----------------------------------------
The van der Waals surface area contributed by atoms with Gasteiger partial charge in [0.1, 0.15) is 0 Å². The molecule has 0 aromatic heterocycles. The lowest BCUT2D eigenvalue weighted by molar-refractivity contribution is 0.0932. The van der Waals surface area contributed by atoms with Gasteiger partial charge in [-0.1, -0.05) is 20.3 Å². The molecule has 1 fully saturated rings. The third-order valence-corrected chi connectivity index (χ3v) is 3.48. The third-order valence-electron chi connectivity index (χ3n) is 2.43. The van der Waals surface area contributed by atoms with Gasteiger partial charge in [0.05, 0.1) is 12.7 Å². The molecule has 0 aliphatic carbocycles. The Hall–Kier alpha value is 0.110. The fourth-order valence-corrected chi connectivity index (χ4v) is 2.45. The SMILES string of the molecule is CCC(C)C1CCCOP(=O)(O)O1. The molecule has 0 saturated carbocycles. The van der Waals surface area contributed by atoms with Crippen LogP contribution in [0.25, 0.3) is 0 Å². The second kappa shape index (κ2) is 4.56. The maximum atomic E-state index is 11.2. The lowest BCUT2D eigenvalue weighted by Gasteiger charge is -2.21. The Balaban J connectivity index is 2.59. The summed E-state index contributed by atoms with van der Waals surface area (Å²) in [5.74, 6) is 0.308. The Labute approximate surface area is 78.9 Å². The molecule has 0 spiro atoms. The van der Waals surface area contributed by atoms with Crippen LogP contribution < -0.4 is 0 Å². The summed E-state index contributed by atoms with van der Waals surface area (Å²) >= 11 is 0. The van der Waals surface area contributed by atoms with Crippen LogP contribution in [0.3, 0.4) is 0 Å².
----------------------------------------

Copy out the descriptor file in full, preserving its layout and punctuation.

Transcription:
The van der Waals surface area contributed by atoms with Gasteiger partial charge in [0.1, 0.15) is 0 Å². The molecule has 0 aromatic heterocycles. The lowest BCUT2D eigenvalue weighted by molar-refractivity contribution is 0.0932. The van der Waals surface area contributed by atoms with Gasteiger partial charge in [-0.1, -0.05) is 20.3 Å². The molecule has 1 fully saturated rings. The third-order valence-corrected chi connectivity index (χ3v) is 3.48. The third-order valence-electron chi connectivity index (χ3n) is 2.43. The van der Waals surface area contributed by atoms with Gasteiger partial charge in [0.05, 0.1) is 12.7 Å². The molecule has 0 aliphatic carbocycles. The Hall–Kier alpha value is 0.110. The fourth-order valence-corrected chi connectivity index (χ4v) is 2.45. The SMILES string of the molecule is CCC(C)C1CCCOP(=O)(O)O1. The molecule has 0 saturated carbocycles. The van der Waals surface area contributed by atoms with Crippen LogP contribution in [0.25, 0.3) is 0 Å². The second kappa shape index (κ2) is 4.56. The maximum atomic E-state index is 11.2. The lowest BCUT2D eigenvalue weighted by Gasteiger charge is -2.21. The Balaban J connectivity index is 2.59. The summed E-state index contributed by atoms with van der Waals surface area (Å²) in [5.74, 6) is 0.308. The Labute approximate surface area is 78.9 Å². The molecule has 0 spiro atoms. The van der Waals surface area contributed by atoms with Crippen LogP contribution < -0.4 is 0 Å². The summed E-state index contributed by atoms with van der Waals surface area (Å²) >= 11 is 0. The van der Waals surface area contributed by atoms with Crippen LogP contribution in [0.3, 0.4) is 0 Å².